For those of us out of school, Facebook is a place to see the accomplishments of our friends and acquaintances we’ve made over years and decades. We watch their lives: babies, job promotions, vacations, relationships, break-ups, new hair colors, ad nauseum.
For kids who still go to school, Facebook is boring. If one of their friends does something amazing or amazingly dumb, they’ll find out within five minutes. If they’re not friends with that person, it will take 15 minutes.
How? Mobile. And not just texting. In fact, pure cellular texting is only part of the equation. Texting is being supplemented by the products that are making Facebook not just boring, but obsolete: apps. It’s right there in the Piper Jaffray study.
I enjoyed this piece, but I think this part of it is way off the mark. In my opinion this is the same fallacious thinking that Facebook succumbed to, which made their new “Home” thing a bit of a flop.
Facebook Home was flat-out badly designed: it’s designed for optimal input and failed to consider real-world usage.
Both Facebook Home and the article posit an ideal world in which the majority of content shared on Facebook is high quality, original content, uniquely tied to the individuals that post it.
Here’s the thing — speaking as someone young enough to still have a significant number of teenage friends on Facebook — this isn’t what happens. Instead, the news feeds of teenagers are filled with funny pictures with writing on them, youtube videos, marketing campaigns (smart campaigns, that are interesting enough to go viral, if we’re still using that term) and so on.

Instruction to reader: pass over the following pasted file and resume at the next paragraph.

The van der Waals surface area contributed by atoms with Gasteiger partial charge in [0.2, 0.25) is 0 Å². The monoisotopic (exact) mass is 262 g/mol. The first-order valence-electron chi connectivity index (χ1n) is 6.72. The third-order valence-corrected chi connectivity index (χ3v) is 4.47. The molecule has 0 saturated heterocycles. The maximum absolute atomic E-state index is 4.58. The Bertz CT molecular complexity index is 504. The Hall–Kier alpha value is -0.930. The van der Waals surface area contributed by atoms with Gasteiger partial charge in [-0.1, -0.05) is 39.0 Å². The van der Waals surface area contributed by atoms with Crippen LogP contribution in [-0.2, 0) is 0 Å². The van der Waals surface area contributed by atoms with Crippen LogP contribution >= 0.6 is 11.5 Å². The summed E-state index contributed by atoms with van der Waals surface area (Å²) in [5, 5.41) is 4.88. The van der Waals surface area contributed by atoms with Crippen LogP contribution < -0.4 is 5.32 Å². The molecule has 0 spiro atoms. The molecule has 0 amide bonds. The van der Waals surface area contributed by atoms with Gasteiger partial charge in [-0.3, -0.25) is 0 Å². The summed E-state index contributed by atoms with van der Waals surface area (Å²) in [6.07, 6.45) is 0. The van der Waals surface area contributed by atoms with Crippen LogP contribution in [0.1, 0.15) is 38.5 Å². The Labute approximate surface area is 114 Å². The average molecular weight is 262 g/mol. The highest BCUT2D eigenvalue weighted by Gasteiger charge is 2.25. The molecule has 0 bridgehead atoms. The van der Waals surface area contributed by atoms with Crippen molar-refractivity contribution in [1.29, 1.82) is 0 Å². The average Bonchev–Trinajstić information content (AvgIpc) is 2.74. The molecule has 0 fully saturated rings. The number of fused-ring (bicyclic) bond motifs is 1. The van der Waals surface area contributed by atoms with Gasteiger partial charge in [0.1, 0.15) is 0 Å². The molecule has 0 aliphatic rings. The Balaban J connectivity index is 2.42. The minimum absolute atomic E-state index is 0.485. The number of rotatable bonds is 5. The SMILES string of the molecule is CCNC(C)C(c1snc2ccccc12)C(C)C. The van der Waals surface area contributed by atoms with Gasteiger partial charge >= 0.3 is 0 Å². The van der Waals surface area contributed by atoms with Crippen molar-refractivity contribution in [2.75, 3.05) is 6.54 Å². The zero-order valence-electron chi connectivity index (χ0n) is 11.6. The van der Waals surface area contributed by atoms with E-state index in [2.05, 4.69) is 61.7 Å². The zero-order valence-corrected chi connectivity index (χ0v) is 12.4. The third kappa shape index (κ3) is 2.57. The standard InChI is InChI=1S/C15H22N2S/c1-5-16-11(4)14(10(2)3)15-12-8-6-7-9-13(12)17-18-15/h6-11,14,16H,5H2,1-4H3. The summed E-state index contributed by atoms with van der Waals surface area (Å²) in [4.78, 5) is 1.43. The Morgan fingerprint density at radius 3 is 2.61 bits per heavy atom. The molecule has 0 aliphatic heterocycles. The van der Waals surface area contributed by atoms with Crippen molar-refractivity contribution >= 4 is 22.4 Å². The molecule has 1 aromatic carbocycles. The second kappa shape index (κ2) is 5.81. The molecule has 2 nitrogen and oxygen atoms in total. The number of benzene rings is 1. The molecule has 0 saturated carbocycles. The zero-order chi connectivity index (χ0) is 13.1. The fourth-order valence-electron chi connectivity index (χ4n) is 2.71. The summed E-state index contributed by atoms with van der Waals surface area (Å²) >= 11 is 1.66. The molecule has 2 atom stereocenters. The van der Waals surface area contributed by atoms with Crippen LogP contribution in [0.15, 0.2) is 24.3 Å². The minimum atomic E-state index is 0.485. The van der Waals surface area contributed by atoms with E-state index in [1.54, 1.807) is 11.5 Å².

Sure, there still is unique content, but I think you find that the percentage of self-made content shared increases the older the person gets, probably peaking around the mid-thirties. Most teens are not churning out quality content to share with their friends, simply because, when you’re young, you don’t have the acquired skills to make as much quality content1.
You can’t get the same self-esteem bump from sending a text that you can from getting 50 likes on the meme you posted. The thing that Facebook has going for it right now (despite its purportedly shrinking attraction) is its ubiquity. It’s almost impossible to go somewhere on the web and not be able to share it on Facebook — frequently by clicking a button right there.
Social media isn’t really just about “connecting with friends”, no matter what the marketing departments tell you. It’s a much bigger game than that, and your friends are not the only players.
Facebook still has the biggest numbers, by far, and when you want to curate content for your friends (i.e. repost a cat video) you do it where it’ll hit the most eyeballs.
Even if it seems cooler to tell Piper Jaffray you prefer something else.
In general. I know there are exceptions. ↩
Published on May 17th, 2013